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1/3 OF WOMEN REPORT SEXUAL HARASSMENT

One-third of the women who responded to a recent Deseret News/KSL TV poll said sexual harassment occurs often in the workplace and is not taken seriously by employers.

Of the 602 Utahns interviewed by pollster Dan Jones & Associates, 35 percent of the female and 5 percent of the male respondents who have supervisors said they had been sexually harassed at work within the past 10 years.And 9 percent of the female respondents said they had been touched or fondled in an offensive manner at work by a supervisor or colleague.

Yet, the poll also showed 35 percent of the people questioned said sexual harassment can be a problem but that it is often exaggerated.

Charlotte Miller, an attorney with the Salt Lake law firm of Watkiss & Campbell, which specializes in corporate law, said sexual harassment may occur more often than reflected in the Jones poll, but many people are unaware of what constitutes sexual harassment.

Some people believe sexual harassment is limited to an employer coercing an employee to have sexual relations in order to retain a job or gain a promotion.

"That's the extreme. There are many things that can be construed as sexual harassment," Miller said.

Women are not the only victims of sexual harassment. Of the men who have supervisors, 7 percent told pollsters they were forced to listen dirty jokes; 3 percent were pressured to date co-workers and 7 percent reported they had unflattering remarks made about their clothing.

As more women move into management, the number of men who experience sexual harassment may increase, Miller said. But diversity in the work force may also enlighten both men and women about sexual harassment, which could help stem incidents in the future, she said.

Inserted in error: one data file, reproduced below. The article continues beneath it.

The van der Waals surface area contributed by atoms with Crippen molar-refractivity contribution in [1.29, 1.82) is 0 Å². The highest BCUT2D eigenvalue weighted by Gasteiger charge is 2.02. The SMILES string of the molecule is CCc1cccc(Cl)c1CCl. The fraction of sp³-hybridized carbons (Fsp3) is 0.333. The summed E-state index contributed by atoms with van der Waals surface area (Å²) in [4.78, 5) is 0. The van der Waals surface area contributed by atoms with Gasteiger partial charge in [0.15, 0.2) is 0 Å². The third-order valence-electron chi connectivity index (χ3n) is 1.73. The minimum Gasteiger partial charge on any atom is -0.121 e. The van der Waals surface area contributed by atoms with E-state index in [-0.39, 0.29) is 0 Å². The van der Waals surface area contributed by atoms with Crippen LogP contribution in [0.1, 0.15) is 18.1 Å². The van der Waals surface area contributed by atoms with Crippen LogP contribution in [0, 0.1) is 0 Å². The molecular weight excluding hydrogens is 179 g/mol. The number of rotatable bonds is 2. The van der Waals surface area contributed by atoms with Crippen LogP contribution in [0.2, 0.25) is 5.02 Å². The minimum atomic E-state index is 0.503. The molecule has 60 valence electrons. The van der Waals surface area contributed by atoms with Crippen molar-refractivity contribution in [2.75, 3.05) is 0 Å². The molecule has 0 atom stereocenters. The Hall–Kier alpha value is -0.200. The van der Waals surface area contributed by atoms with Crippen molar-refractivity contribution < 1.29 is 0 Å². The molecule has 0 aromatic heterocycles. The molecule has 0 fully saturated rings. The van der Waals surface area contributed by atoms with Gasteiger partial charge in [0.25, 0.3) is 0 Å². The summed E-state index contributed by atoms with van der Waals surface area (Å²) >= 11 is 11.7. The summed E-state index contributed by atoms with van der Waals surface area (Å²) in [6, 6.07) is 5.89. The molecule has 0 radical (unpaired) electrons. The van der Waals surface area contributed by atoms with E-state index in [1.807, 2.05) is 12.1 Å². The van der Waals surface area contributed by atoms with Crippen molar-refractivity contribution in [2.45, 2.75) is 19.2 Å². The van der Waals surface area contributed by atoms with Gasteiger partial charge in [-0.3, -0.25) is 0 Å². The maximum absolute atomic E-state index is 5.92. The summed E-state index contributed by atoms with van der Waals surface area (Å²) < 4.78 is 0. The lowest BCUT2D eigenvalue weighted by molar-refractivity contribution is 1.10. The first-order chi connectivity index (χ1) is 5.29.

Miller said she advises clients to develop programs aimed at preventing sexual harassment, rather than establishing policies just to limit legal damages.

Sandra Fitzgerald, training officer of Utah Job Service, said she believes state and local governments take allegations of sexual harassment seriously. Gov. Norm Bangerter has made the issue a priority, she said.

Many government organizations formulated or clarified sexual harassment policies following the high-profile case involving former Salt Lake County Attorney Ted Cannon and his secretary, Shauna Clark.

"I think it may have got the attention of some key people. They do not want the same thing to happen in state government," Fitzgerald said.

Clark sued Salt Lake County, alleging Cannon made continued improper sexual advances toward her. She settled for $68,000 including attorney's fees. Cannon pleaded no contest to two counts of simple assault, and guilty to one count of attempted misuse of public money. But he was convicted of criminal defamation and official misconduct, both misdemeanors, served a 25-day jail sentence and was fined $2,000.

"Really, no one wins in this kind of case," Fitzgerald said. "The best thing to do in one of these cases is make sure it is stopped immediately."

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(poll)

How would you classify sexual harrassment in the workplace?

It rarely happens........................18%

It can be a problem but is exaggerated 35%

Happens often, but not taken seriously 25%

It's a very serious problem..............12%

Don't know................................1%

Would you say you've been sexually harrassed at your workplace within the last year? (Asked of both men and women.)

5000+v

Yes........................................8%

No .......................................91%

Don't know................................. 1%

Would you say you've been sexually harassed at yur workplace within the last 10 years? (Asked only by women.)

Yes........................................35%

No.........................................64%

Don't know..................................1%

Sample size: 603; margin of error plus or minus 4%